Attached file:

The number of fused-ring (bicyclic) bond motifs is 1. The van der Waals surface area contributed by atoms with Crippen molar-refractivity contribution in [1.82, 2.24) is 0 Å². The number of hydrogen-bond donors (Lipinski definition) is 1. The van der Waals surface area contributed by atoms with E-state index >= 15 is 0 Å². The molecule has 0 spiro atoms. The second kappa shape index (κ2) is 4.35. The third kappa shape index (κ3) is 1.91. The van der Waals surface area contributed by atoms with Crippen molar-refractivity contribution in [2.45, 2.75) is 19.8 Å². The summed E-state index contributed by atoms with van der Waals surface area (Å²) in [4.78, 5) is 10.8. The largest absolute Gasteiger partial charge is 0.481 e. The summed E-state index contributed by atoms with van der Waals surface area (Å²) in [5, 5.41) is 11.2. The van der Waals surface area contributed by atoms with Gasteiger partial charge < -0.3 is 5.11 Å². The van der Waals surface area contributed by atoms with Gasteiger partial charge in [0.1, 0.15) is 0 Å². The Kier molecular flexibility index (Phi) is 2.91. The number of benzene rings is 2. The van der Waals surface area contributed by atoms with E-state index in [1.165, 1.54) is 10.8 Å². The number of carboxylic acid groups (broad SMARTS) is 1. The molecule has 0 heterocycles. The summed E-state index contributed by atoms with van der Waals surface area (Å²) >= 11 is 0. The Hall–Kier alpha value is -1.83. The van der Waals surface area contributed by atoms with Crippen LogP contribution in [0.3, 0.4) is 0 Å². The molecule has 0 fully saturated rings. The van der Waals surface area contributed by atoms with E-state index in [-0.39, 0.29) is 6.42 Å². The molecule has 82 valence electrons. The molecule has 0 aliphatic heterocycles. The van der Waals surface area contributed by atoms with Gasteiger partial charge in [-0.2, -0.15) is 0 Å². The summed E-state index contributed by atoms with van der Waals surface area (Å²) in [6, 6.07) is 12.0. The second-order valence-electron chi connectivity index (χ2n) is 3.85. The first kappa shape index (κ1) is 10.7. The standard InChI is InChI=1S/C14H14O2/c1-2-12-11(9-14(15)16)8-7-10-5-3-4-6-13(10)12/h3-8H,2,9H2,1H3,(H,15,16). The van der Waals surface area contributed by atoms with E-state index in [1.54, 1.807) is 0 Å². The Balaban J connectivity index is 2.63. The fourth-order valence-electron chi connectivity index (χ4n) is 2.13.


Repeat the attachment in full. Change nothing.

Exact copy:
The number of fused-ring (bicyclic) bond motifs is 1. The van der Waals surface area contributed by atoms with Crippen molar-refractivity contribution in [1.82, 2.24) is 0 Å². The number of hydrogen-bond donors (Lipinski definition) is 1. The van der Waals surface area contributed by atoms with E-state index >= 15 is 0 Å². The molecule has 0 spiro atoms. The second kappa shape index (κ2) is 4.35. The third kappa shape index (κ3) is 1.91. The van der Waals surface area contributed by atoms with Crippen molar-refractivity contribution in [2.45, 2.75) is 19.8 Å². The summed E-state index contributed by atoms with van der Waals surface area (Å²) in [4.78, 5) is 10.8. The largest absolute Gasteiger partial charge is 0.481 e. The summed E-state index contributed by atoms with van der Waals surface area (Å²) in [5, 5.41) is 11.2. The van der Waals surface area contributed by atoms with Gasteiger partial charge < -0.3 is 5.11 Å². The van der Waals surface area contributed by atoms with Gasteiger partial charge in [0.1, 0.15) is 0 Å². The Kier molecular flexibility index (Phi) is 2.91. The number of benzene rings is 2. The van der Waals surface area contributed by atoms with E-state index in [1.165, 1.54) is 10.8 Å². The number of carboxylic acid groups (broad SMARTS) is 1. The molecule has 0 heterocycles. The summed E-state index contributed by atoms with van der Waals surface area (Å²) >= 11 is 0. The Hall–Kier alpha value is -1.83. The van der Waals surface area contributed by atoms with Crippen LogP contribution in [0.3, 0.4) is 0 Å². The molecule has 0 fully saturated rings. The van der Waals surface area contributed by atoms with E-state index in [-0.39, 0.29) is 6.42 Å². The molecule has 82 valence electrons. The molecule has 0 aliphatic heterocycles. The van der Waals surface area contributed by atoms with Gasteiger partial charge in [-0.2, -0.15) is 0 Å². The summed E-state index contributed by atoms with van der Waals surface area (Å²) in [6, 6.07) is 12.0. The second-order valence-electron chi connectivity index (χ2n) is 3.85. The first kappa shape index (κ1) is 10.7. The standard InChI is InChI=1S/C14H14O2/c1-2-12-11(9-14(15)16)8-7-10-5-3-4-6-13(10)12/h3-8H,2,9H2,1H3,(H,15,16). The van der Waals surface area contributed by atoms with E-state index in [1.54, 1.807) is 0 Å². The Balaban J connectivity index is 2.63. The fourth-order valence-electron chi connectivity index (χ4n) is 2.13.